While Apple’s closed iPhone operating system draws wrath from application-starved users, competitors such as Nokia, Microsoft, and Research In Motion are promoting their phones’ open development platforms. Nokia in particular just launched a new website, NSeries.com, that advertises the application-readiness of the NSeries phones. “We believe the best devices have no limits. That’s why we’ve left the Nokia NSeries open. Open to applications. Open to Widgets. Open to anything. So go ahead and load it up. What it does is up to you.” states the site’s “Open” page.
Microsoft also has gone with an open development platform with the Windows Mobile device family. According to a figure in a recent PC World article, Microsoft states that over 18,000 applications have been developed for Windows Mobile. In recent years, Research In Motion has begun taking steps to enable application development for its BlackBerry (affectionately known as “CrackBerry”) phones.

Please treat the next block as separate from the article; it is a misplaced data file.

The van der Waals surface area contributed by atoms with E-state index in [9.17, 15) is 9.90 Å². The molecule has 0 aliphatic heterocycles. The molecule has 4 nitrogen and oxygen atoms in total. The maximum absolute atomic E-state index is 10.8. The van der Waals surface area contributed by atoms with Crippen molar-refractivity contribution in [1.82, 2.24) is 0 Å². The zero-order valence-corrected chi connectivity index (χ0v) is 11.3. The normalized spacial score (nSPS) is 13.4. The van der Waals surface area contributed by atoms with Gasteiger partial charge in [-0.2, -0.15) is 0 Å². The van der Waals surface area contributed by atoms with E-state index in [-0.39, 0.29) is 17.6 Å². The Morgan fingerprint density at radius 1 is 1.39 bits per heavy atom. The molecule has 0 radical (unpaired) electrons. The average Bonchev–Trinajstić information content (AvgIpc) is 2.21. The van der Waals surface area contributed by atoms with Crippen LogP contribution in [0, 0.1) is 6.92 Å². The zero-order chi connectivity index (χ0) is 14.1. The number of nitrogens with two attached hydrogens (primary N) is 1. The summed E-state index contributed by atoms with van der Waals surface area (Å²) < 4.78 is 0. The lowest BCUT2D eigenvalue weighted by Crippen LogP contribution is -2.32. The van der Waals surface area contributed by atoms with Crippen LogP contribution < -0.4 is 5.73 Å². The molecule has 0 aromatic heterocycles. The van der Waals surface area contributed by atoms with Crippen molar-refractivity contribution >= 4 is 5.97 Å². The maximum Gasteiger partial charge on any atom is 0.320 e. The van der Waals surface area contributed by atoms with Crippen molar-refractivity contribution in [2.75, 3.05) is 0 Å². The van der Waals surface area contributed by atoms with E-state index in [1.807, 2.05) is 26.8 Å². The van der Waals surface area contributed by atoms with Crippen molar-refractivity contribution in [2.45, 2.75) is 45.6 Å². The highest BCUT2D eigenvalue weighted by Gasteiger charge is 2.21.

Apple’s decision to create a closed platform doesn’t appear to be hindering iPhone sales — in fact more than a million phones have reportedly been sold — but it makes me wonder if Apple will ever open the platform. Certainly the PC wouldn’t be as popular without the myriad programs and applets that do everything from organizing photos to editing videos to creating Web pages to renaming files in bulk. One company didn’t write all of those applications; they were developed by countless people over a period of decades. Apple can’t expect to write all the iPhone apps its users would find useful. And developing within the Safari browser leaves limited capabilities, and questionable access when away from a Wi-Fi hotspot. When will they realize that open development (and open carrier usage) would benefit their users?